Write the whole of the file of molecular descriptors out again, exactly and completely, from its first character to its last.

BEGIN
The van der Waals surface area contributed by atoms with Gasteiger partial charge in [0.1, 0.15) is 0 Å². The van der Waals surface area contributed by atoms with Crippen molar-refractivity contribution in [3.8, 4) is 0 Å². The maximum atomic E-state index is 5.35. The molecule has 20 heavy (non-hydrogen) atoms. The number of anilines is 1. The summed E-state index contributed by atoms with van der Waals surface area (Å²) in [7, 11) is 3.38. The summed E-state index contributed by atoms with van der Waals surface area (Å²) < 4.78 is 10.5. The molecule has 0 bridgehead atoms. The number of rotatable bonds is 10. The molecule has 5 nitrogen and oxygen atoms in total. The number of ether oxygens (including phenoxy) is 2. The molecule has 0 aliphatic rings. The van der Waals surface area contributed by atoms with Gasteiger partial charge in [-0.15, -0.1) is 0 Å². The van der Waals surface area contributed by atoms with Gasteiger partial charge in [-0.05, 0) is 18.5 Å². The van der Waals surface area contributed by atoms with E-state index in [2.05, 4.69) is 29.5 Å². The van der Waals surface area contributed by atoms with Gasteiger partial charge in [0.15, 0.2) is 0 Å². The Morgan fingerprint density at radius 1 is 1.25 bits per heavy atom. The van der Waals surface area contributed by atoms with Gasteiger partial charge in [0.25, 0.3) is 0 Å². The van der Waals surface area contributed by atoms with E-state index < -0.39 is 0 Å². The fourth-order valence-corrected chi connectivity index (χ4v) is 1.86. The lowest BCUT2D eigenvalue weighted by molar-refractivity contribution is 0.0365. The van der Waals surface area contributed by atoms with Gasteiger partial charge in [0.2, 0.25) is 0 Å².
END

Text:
The van der Waals surface area contributed by atoms with Gasteiger partial charge in [0.1, 0.15) is 0 Å². The van der Waals surface area contributed by atoms with Crippen molar-refractivity contribution in [3.8, 4) is 0 Å². The maximum atomic E-state index is 5.35. The molecule has 20 heavy (non-hydrogen) atoms. The number of anilines is 1. The summed E-state index contributed by atoms with van der Waals surface area (Å²) in [7, 11) is 3.38. The summed E-state index contributed by atoms with van der Waals surface area (Å²) < 4.78 is 10.5. The molecule has 0 bridgehead atoms. The number of rotatable bonds is 10. The molecule has 5 nitrogen and oxygen atoms in total. The number of ether oxygens (including phenoxy) is 2. The molecule has 0 aliphatic rings. The van der Waals surface area contributed by atoms with Gasteiger partial charge in [-0.15, -0.1) is 0 Å². The van der Waals surface area contributed by atoms with Gasteiger partial charge in [-0.05, 0) is 18.5 Å². The van der Waals surface area contributed by atoms with E-state index in [2.05, 4.69) is 29.5 Å². The van der Waals surface area contributed by atoms with Gasteiger partial charge in [0.15, 0.2) is 0 Å². The Morgan fingerprint density at radius 1 is 1.25 bits per heavy atom. The van der Waals surface area contributed by atoms with Gasteiger partial charge in [0.25, 0.3) is 0 Å². The van der Waals surface area contributed by atoms with E-state index < -0.39 is 0 Å². The fourth-order valence-corrected chi connectivity index (χ4v) is 1.86. The lowest BCUT2D eigenvalue weighted by molar-refractivity contribution is 0.0365. The van der Waals surface area contributed by atoms with Gasteiger partial charge in [0.2, 0.25) is 0 Å².